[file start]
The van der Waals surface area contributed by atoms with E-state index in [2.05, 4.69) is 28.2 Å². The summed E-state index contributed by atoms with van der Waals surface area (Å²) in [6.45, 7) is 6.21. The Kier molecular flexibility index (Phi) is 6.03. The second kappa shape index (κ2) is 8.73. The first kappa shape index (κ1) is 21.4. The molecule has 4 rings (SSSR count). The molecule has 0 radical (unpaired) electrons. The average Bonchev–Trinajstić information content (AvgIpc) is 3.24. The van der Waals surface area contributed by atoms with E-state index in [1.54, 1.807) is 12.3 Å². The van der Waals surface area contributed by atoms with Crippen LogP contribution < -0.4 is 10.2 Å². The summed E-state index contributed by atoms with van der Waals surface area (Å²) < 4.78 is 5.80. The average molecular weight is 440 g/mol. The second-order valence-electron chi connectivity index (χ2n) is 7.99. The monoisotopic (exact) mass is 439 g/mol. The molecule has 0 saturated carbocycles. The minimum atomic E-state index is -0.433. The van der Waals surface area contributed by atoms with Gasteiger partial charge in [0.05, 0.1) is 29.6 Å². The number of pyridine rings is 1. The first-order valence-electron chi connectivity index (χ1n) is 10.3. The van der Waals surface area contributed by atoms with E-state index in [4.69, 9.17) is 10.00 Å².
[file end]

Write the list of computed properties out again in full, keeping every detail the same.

The van der Waals surface area contributed by atoms with E-state index in [2.05, 4.69) is 28.2 Å². The summed E-state index contributed by atoms with van der Waals surface area (Å²) in [6.45, 7) is 6.21. The Kier molecular flexibility index (Phi) is 6.03. The second kappa shape index (κ2) is 8.73. The first kappa shape index (κ1) is 21.4. The molecule has 4 rings (SSSR count). The molecule has 0 radical (unpaired) electrons. The average Bonchev–Trinajstić information content (AvgIpc) is 3.24. The van der Waals surface area contributed by atoms with E-state index in [1.54, 1.807) is 12.3 Å². The van der Waals surface area contributed by atoms with Crippen LogP contribution < -0.4 is 10.2 Å². The summed E-state index contributed by atoms with van der Waals surface area (Å²) < 4.78 is 5.80. The average molecular weight is 440 g/mol. The second-order valence-electron chi connectivity index (χ2n) is 7.99. The monoisotopic (exact) mass is 439 g/mol. The molecule has 0 saturated carbocycles. The minimum atomic E-state index is -0.433. The van der Waals surface area contributed by atoms with Gasteiger partial charge in [0.05, 0.1) is 29.6 Å². The number of pyridine rings is 1. The first-order valence-electron chi connectivity index (χ1n) is 10.3. The van der Waals surface area contributed by atoms with E-state index in [4.69, 9.17) is 10.00 Å².